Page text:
If your frog senses a drier environment, it’ll cover itself in a type of cocoon layer to prevent moisture loss. This really shouldn’t happen in captivity. If you see it, make sure to make adjustments to prevent it from happening again.

Try to keep the tank in the temperature range of 74 to 82 degrees Fahrenheit. We keep them very successfully at room temperature.

Pixie Frog Feeding

If we haven’t already made it clear, pixie frogs love to eat! In the wild, they are ambush predators and will sit around until something comes their way that they can fit into their mouth. This means their prey items range from invertebrates to small birds!

Because they are not active animals, you will have to be careful not to overfeed your pixie frog. In fact, you’ll have to keep a close eye on your frog’s weight because pixies are prone to obesity.

We feed our pixies a staple diet of appropriately-sized insects, depending on the size of the frog. Our babies will eat mostly crickets, mealworms, and waxworms. Adults will eat crickets, hornworms, roaches, and wax worms.

Some people will feed their pixies pinkies or fuzzies, but we recommend this only as an occasional treat item. Again, pixies will eat to the point of being unhealthy, and fatty, high calorie items like mice will only contribute to the problem. Moderation is key.

Pixie Frog Disposition

As a general rule, most pet frogs don’t take well to human interaction or handling. We’ve found that with pixies, it tends to be a mixed bag. Some pixies don’t tend to mind being picked up, while others are quite opposed to the idea.

adult pixie frog
Adult pixies can be held, but beware of putting your fingers near their mouth as they can deliver quite a powerful bite.

If you do want to handle your pixie on a regular basis, be sure it is supported fully. A flailing frog is not a happy frog. We also recommend washing your hands before and after picking up your pixie for the safety of both human and frog.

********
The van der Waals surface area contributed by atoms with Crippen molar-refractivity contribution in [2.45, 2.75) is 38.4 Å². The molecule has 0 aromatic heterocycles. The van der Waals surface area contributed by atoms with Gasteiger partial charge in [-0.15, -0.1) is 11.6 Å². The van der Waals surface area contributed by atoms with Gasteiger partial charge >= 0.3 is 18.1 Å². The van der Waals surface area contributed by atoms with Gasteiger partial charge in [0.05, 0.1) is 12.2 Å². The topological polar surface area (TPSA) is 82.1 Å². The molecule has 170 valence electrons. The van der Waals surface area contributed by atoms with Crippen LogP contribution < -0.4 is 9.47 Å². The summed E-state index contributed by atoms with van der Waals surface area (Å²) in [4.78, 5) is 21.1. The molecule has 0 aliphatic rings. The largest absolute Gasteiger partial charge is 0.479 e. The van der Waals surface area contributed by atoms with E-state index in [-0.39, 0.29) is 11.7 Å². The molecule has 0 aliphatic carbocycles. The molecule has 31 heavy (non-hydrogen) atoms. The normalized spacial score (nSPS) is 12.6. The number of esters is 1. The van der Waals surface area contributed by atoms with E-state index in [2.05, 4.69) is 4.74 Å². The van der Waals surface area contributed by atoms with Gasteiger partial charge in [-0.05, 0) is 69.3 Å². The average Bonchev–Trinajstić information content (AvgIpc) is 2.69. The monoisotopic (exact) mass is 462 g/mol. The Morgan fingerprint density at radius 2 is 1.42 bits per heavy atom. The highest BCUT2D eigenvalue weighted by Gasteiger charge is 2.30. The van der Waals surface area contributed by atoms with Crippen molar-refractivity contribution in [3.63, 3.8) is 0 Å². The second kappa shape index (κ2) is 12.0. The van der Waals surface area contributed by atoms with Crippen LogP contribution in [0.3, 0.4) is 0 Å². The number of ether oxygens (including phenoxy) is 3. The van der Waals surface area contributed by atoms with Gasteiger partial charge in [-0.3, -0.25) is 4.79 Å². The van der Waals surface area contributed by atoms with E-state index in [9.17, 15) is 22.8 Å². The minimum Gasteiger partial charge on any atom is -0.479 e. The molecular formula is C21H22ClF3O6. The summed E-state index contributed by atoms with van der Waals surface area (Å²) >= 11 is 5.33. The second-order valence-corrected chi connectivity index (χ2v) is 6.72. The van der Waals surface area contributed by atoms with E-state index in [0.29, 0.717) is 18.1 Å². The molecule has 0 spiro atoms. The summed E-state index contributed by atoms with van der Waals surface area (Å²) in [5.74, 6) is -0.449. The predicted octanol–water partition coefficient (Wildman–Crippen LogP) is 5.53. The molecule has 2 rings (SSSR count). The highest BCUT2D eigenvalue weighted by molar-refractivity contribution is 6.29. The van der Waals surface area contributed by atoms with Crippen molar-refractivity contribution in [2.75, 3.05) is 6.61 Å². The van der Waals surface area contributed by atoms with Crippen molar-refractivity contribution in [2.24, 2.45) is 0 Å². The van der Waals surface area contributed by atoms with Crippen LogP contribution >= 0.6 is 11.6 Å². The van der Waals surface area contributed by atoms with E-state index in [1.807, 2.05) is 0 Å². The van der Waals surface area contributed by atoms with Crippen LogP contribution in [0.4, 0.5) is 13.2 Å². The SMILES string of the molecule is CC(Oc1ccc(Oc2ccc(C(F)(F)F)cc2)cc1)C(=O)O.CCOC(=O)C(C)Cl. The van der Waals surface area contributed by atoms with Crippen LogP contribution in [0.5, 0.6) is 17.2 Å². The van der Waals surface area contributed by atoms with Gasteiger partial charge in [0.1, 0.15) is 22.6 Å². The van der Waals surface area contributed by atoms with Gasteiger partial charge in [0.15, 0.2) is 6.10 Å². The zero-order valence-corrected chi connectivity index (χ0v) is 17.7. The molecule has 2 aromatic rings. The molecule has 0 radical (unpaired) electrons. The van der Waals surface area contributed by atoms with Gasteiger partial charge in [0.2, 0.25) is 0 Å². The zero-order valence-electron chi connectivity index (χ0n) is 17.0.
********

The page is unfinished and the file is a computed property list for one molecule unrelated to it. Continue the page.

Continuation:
We’d also like to say that pixies have nasty bites. Be sure that when you pick up your frog that you keep wiggling fingers that could be mistaken for food away from its mouth.

However, I’ve picked-up hundreds of Pixie frogs spanning all sizes, and I’ve never had one attempt to bite or put on a threat posture.

These frogs rarely fight with each other, or have territory issues. If you keep more than one in an enclosure, just make sure you’re feeding them well. Don’t keep noticeably different sizes together because, as mentioned, they’ll eat anything they can fit into their mouths–including their own species.

Conclusion – Pixie frog care

Pixie frogs make excellent, fascinating, long-lived pets. They’re really fun to raise from babies to full-grown chubby adults. Feeding time is always entertaining when you have a pixie–a definite crowd-pleasing event!

If you’re interested in purchasing a pixie frog of your own, Backwater Reptiles sells both captive bred hatchlings and adults. You won’t be disappointed with this behemoth of a species!

Oddest Pet Frogs

At Backwater Reptiles, we love reptiles and amphibians of all shapes and sizes, regardless of whether or not most people would label them as cute. In fact, some of our favorites are the oddballs!

In this article, we’re going to list our favorite odd-looking pet frogs. Although these frogs are not for everyone, each of them is certainly unique.

The Oddest Pet Frogs

Budgett’s Frog (Lepidobatrachus laevis)